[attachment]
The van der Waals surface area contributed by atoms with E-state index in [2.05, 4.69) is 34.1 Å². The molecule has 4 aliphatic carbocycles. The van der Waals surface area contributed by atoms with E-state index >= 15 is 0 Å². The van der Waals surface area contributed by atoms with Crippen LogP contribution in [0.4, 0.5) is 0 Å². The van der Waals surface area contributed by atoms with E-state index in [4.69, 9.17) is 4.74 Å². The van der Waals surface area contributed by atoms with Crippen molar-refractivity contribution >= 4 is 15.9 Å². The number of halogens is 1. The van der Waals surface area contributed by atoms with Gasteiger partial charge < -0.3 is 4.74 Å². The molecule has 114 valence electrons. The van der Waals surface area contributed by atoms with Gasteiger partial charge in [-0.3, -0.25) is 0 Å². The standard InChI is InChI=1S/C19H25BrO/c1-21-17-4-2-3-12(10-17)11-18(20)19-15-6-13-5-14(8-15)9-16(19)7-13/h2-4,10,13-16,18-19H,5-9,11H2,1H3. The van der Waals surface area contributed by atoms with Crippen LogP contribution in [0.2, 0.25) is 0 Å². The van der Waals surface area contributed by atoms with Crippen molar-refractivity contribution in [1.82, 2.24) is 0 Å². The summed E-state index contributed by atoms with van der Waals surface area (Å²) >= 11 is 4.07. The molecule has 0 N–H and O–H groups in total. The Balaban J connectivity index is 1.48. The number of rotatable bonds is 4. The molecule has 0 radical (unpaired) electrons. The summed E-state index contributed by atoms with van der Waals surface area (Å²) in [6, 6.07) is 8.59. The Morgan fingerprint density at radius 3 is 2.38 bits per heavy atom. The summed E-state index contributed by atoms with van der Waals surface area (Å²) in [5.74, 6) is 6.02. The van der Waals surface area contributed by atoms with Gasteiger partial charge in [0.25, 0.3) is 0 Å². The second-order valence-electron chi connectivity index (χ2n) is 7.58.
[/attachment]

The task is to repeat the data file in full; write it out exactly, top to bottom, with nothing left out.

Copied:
The van der Waals surface area contributed by atoms with E-state index in [2.05, 4.69) is 34.1 Å². The molecule has 4 aliphatic carbocycles. The van der Waals surface area contributed by atoms with E-state index >= 15 is 0 Å². The van der Waals surface area contributed by atoms with Crippen LogP contribution in [0.4, 0.5) is 0 Å². The van der Waals surface area contributed by atoms with E-state index in [4.69, 9.17) is 4.74 Å². The van der Waals surface area contributed by atoms with Crippen molar-refractivity contribution >= 4 is 15.9 Å². The number of halogens is 1. The van der Waals surface area contributed by atoms with Gasteiger partial charge < -0.3 is 4.74 Å². The molecule has 114 valence electrons. The van der Waals surface area contributed by atoms with Gasteiger partial charge in [-0.3, -0.25) is 0 Å². The standard InChI is InChI=1S/C19H25BrO/c1-21-17-4-2-3-12(10-17)11-18(20)19-15-6-13-5-14(8-15)9-16(19)7-13/h2-4,10,13-16,18-19H,5-9,11H2,1H3. The van der Waals surface area contributed by atoms with Crippen LogP contribution in [0.2, 0.25) is 0 Å². The van der Waals surface area contributed by atoms with Crippen molar-refractivity contribution in [1.82, 2.24) is 0 Å². The summed E-state index contributed by atoms with van der Waals surface area (Å²) >= 11 is 4.07. The molecule has 0 N–H and O–H groups in total. The Balaban J connectivity index is 1.48. The number of rotatable bonds is 4. The molecule has 0 radical (unpaired) electrons. The summed E-state index contributed by atoms with van der Waals surface area (Å²) in [6, 6.07) is 8.59. The Morgan fingerprint density at radius 3 is 2.38 bits per heavy atom. The summed E-state index contributed by atoms with van der Waals surface area (Å²) in [5.74, 6) is 6.02. The van der Waals surface area contributed by atoms with Gasteiger partial charge in [0.25, 0.3) is 0 Å². The second-order valence-electron chi connectivity index (χ2n) is 7.58.